People We Serve

New Mexico spans a series of intersections. In North Central New Mexico, the Rocky Mountains end in upswells like the Sangre de Cristo mountains. New Mexico is also home to part of the Continental Divide. Water on the west side of the Divide runs towards the Pacific Ocean. Water on the east side runs towards the Atlantic, Arctic, and Gulf of Mexico. But perhaps the most fascinating set of intersections in New Mexico are the many peoples who call this great State home.

Many in New Mexico talk about the Tri‑Cultural population of the State.

Twenty‑three Indian tribes make their home here. In addition to the nineteen Pueblos such as Acoma, Laguna, and Isleta, three Apache tribes, and the Navajo nation live here. Many of these peoples, like those of the Zuni, the Taos, and the Laguna have lived in New Mexico for over a thousand years.

The Pueblo Indians range from the rather isolated Acoma that sits atop a mesa, to the Isleta, to the Ohkay Owingeh Pueblo whose artistic focus is pottery, weaving, and painting. The Taos Pueblo sits at the base of the Taos Mountains and Pueblo Peak soars to over 12,000 feet above the Pueblo. The area is so beautiful that the artists’ colony of Taos sprang up nearby.

The Jicarilla Apache Tribe was nomadic for centuries and settled in the Northern Sangre De Cristo Mountains just before contact with Europeans. The Mescalero Apache Tribe were known to be skilled strategists and fierce warriors. The Fort Sill Apache Tribe, whose governmental headquarters is in Oklahoma, established a presence in New Mexico in 2011.

The Navajo nation has almost 300,000 members. Over 100,000 Navajo people live in New Mexico, and the Nation’s boundaries extend into Arizona and Utah. The Navajo Nation’s governing body has evolved into one that is like the majority of democracies of the world with Legislative, Judicial, and Executive Branches. The Nation’s flag and symbol highlight the corn that is the Nation’s life’s blood and the cow, sheep, and horse that are the Nation’s livestock. The partial circles recognize and symbolize the sovereignty of this proud and dignified people.

The second third of the Tri‑cultural composition of the people of New Mexico, are the Europeans. When the Europeans arrived in New Mexico, they changed the lives and the trajectory of the State forever. Although the Spanish Conquistadors didn’t find the legendary cities of gold they had been seeking, they did find many indigenous people they wanted to convert to Catholicism. At the Pueblo Revolt of 1680, the indigenous people overthrew their colonizers and destroyed Missions and churches. After severalyears, the Spanish came back and succeeded in their mission to colonize and convert the indigenous people by tolerating the people’s spiritual practices and rituals alongside Catholicism.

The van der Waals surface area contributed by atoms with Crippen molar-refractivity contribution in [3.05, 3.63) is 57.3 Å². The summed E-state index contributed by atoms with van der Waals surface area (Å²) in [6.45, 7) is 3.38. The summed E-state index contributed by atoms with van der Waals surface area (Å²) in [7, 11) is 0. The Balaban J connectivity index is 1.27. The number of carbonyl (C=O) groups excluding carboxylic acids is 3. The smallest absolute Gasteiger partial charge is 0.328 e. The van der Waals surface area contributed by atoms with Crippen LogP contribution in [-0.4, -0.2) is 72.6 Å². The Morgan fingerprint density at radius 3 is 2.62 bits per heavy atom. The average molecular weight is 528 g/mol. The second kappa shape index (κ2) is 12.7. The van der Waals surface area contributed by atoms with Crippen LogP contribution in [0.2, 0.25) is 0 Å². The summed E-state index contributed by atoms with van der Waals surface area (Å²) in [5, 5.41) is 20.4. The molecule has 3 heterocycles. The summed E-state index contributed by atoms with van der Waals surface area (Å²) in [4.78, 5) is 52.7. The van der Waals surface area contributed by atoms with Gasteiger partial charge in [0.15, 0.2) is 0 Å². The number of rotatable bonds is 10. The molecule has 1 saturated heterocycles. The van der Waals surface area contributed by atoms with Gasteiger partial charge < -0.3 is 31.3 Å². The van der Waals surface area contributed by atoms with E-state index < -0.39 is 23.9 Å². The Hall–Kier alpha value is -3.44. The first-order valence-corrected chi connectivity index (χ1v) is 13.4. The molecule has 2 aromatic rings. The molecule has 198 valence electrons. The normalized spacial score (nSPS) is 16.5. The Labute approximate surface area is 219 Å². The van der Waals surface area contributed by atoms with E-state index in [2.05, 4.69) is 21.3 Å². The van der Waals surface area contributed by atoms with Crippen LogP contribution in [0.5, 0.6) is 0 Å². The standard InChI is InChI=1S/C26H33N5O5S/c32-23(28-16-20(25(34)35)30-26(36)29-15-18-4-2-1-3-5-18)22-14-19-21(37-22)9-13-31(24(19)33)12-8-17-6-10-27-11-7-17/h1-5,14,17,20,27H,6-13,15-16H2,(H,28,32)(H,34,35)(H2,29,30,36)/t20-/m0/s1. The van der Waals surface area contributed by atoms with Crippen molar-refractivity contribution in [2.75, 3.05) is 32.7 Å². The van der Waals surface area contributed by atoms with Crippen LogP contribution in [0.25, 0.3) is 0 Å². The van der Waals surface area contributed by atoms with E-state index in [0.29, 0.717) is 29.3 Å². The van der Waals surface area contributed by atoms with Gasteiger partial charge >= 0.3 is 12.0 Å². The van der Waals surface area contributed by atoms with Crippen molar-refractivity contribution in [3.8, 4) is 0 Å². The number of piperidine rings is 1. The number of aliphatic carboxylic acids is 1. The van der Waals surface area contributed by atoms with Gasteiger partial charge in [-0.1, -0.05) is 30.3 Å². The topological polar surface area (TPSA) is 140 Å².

Spanish and Hispanic influences suffuse New Mexican culture. Many people from Mexico and other Hispanic countries traveled El Camino Real, the Royal Road, between Mexico City and Santa Fe. People made the journey north and brought mining and smithing techniques to the indigenous people.

Many Hispanic influences remain in New Mexico. Architecture, folk and contemporary art, and clothing highlight the Hispanic influences on New Mexico’s culture and art scenes. Further, New Mexico has the highest percentage of Spanish‑speakers of any other State in the USA.

Today, almost fifty percent of New Mexico’s population is Hispanic. In addition to the Hispanos in the north of the State, many people from Latin and Central America also make New Mexico their home. Many in New Mexico share ties with the Aztec peoples, and this unique amalgam of cultures and history has created a way of life unlike any other.

Anglo traders and trappers who began working in the region make up the last third of the tri‑cultural composition of New Mexico. Also, artists and writers explored their fascination with the region and still contribute to the glorious art of New Mexico to this day.

Although, European influence and history can be clearly felt, in the make‑up of the people and cultures in New Mexico, the Native peoples of the Pueblos, Apache, and Navajo provide the crux of history and culture in the State. Their struggles, dignity, and perseverance contribute to the fiber that makes the State of New Mexico great.

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